The Antigua and Barbuda government says it is prepared to “collapse” the regional airline, LIAT, if it does not emerge as a “new and lean,” entity as part of the re-organisational plans for the cash-strapped airline.
Speaking on his private radio station here over the last weekend, Prime Minister Gaston Browne told listeners that his administration is awaiting the new plan being devised by the administrator, Cleveland Seaforth, who he said has already indicated that new contracts would be handed to employees of the recapitalised airline.
Browne said that the new LIAT would be operating with four aircraft rather than the 10 it had before and that ‘the amount of people working for LIAT going forward will be significantly reduced.
“My understanding is that the administrator will be terminating all existing contracts…the existing individuals will be offered new contracts in order to operate the airline going forward. So it will be a very lean and efficient entity and I have to say here that there is no way we are going to waste taxpayers money to fund a bloated institution.
“So on the basis that the receiver presents a plan to us with a lean LIAT, one that could probably break even, we will be happy even if it is making a nominal loss, fine, but if the plan does not fit into our objectives of having an efficient and right size LIAT then clearly we will have a problem and I have to say here too that if we are unable to get a lean LIAT, then we will have to collapse it,” Browne said.
Last week, Information Minister, Melford Nicholas, said the financially-strapped regional airline, LIAT, which is undergoing a restructuring programme, is likely to return to the skies in November.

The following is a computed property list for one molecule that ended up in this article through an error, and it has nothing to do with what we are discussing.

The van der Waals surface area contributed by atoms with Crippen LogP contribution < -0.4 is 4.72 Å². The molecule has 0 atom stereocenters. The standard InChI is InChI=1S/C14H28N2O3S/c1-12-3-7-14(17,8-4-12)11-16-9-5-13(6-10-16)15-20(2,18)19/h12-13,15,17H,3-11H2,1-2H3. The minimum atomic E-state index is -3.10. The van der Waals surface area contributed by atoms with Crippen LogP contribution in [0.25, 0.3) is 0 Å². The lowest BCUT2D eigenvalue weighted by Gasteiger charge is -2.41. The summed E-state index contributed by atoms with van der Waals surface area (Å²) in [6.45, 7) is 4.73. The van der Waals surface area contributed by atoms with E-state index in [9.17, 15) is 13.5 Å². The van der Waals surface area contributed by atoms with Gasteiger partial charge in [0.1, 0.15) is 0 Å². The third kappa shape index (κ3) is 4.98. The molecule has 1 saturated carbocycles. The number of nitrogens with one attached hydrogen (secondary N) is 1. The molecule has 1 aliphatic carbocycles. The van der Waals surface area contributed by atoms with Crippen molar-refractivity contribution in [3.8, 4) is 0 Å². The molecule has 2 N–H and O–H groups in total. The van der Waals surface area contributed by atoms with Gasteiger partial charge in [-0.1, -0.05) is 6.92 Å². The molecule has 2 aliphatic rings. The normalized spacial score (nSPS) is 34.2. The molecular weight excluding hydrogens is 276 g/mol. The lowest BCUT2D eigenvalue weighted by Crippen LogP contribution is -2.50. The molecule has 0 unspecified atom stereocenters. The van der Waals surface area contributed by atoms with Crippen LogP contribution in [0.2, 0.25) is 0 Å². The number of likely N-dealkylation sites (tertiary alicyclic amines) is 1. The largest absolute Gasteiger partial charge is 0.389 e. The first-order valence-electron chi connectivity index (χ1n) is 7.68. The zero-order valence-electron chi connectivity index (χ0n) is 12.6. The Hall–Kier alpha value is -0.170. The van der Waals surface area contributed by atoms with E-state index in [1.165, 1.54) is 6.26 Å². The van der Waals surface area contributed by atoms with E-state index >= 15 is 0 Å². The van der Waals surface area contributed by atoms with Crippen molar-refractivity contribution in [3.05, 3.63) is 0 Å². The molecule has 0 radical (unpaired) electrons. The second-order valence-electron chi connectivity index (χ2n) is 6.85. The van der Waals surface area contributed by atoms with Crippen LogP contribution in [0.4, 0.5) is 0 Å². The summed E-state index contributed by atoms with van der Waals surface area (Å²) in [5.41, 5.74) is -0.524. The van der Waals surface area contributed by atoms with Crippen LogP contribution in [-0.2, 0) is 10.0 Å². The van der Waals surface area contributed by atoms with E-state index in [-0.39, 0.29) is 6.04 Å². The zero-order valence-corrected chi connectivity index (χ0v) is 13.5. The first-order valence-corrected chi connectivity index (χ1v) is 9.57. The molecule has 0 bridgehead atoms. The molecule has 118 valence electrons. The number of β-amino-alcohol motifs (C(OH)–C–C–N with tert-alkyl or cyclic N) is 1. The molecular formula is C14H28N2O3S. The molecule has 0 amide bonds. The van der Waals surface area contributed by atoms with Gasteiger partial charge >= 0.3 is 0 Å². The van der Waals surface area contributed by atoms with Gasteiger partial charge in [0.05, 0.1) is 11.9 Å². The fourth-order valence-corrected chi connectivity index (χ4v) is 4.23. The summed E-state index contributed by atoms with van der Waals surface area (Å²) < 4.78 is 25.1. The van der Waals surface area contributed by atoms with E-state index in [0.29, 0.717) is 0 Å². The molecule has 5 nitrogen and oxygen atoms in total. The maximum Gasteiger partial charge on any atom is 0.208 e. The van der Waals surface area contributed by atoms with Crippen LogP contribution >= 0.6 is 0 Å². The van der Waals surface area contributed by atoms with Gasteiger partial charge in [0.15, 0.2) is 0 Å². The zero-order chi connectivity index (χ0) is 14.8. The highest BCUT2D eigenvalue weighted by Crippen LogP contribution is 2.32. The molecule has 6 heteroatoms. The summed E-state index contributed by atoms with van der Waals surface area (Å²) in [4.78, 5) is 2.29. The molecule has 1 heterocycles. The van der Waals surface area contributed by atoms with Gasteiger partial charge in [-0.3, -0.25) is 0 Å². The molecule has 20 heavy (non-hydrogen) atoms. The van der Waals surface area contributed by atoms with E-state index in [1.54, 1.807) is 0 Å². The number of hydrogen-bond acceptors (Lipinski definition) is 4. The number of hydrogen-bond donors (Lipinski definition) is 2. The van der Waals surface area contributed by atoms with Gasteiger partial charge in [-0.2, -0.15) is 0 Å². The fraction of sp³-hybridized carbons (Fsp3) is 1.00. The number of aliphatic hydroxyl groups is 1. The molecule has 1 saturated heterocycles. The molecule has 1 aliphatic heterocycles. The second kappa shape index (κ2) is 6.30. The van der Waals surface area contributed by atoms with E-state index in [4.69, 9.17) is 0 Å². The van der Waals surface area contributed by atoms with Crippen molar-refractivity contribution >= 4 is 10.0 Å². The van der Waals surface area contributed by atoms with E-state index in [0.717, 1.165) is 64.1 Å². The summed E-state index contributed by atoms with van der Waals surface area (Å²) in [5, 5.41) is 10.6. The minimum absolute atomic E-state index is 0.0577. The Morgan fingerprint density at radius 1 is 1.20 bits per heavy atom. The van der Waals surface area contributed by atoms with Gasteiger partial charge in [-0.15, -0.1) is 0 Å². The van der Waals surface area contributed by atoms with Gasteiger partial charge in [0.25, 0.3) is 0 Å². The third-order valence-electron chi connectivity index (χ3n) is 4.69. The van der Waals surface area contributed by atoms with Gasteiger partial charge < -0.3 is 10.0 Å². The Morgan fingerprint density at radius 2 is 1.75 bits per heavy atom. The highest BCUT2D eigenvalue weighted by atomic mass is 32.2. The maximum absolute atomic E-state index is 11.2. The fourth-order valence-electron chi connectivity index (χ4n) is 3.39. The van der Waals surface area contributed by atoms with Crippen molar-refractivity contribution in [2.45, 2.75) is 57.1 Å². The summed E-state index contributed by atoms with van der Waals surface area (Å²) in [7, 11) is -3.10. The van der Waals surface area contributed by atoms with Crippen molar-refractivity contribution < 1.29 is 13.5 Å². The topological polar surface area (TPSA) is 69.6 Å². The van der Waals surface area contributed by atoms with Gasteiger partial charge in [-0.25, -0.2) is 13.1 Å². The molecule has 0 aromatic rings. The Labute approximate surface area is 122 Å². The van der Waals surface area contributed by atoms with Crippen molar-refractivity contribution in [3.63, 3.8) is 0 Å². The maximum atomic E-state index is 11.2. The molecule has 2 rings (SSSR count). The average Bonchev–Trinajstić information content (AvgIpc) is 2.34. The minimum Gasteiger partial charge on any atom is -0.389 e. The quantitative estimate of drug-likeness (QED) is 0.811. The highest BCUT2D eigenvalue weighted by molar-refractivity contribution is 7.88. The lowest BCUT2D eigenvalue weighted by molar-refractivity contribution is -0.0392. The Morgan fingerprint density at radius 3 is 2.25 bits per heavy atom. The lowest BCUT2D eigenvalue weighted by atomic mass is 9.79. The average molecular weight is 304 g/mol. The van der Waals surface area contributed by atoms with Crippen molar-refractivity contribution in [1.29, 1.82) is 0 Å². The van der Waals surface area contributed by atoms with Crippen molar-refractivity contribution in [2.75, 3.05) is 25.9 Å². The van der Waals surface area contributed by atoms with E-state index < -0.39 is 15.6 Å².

Nicholas told reporters that he would not want to give a specific date as to when the airline, in which the Barbados and St Vincent and the Grenadines governments have agreed to sell their shares, will resume its operations. Apart from Antigua and Barbuda, the other major shareholder government of the Antigua-based airline is Dominica.
Prime Minister Browne told radio listeners that practically all of the countries in the region are collaborating and that the governments of Antigua and Barbuda, Barbados, St. Vincent and the Grenadines and Dominica had written to the administrator agreeing to write off their debts written off
“If I am not mistaken, we are talking close to EC$70 million in debt would be eliminated from the balance books of LIAT as a result of those countries agreeing to write off the amount due to them. Now there are creditors that the receiver is trying to get to cooperate as well and he’s presently negotiating with them.”
Browne said that what the Cabinet has decided is that while the administrator is negotiating, “we have decided that we will provide the funding so that the administrator could continue to do LIAT’s work, but we think it would be important for us to support the administrator putting LIAT back into the air.
“I know that there’s a plan that is being developed presently — it may take another 30 to 45 days to be completed — so as soon as we get that plan from the Administrator, the government of Antigua and Barbuda has committed to provide funding.
“In fact the funding that we are providing, we’re doing so as a preferred creditor, not as a shareholder. So, if things do not work out then the government of Antigua and Barbuda will be the first to be repaid. I want to make that abundantly clear.”
He said the funding would be in the form of a “preferred creditor and not as a shareholder and if things do not work out then the government of Antigua and Barbuda will be the first to be repaid.
“I want to make that abundantly clear as you know we had borrowed US$15 million to invest in LIAT and we have commenced utilising some of those funds and we will make the funds available to assist the [Administrator] in his objective to try and get LIAT back in the air,” Browne said, insistsing “clearly it will be a downsized LIAT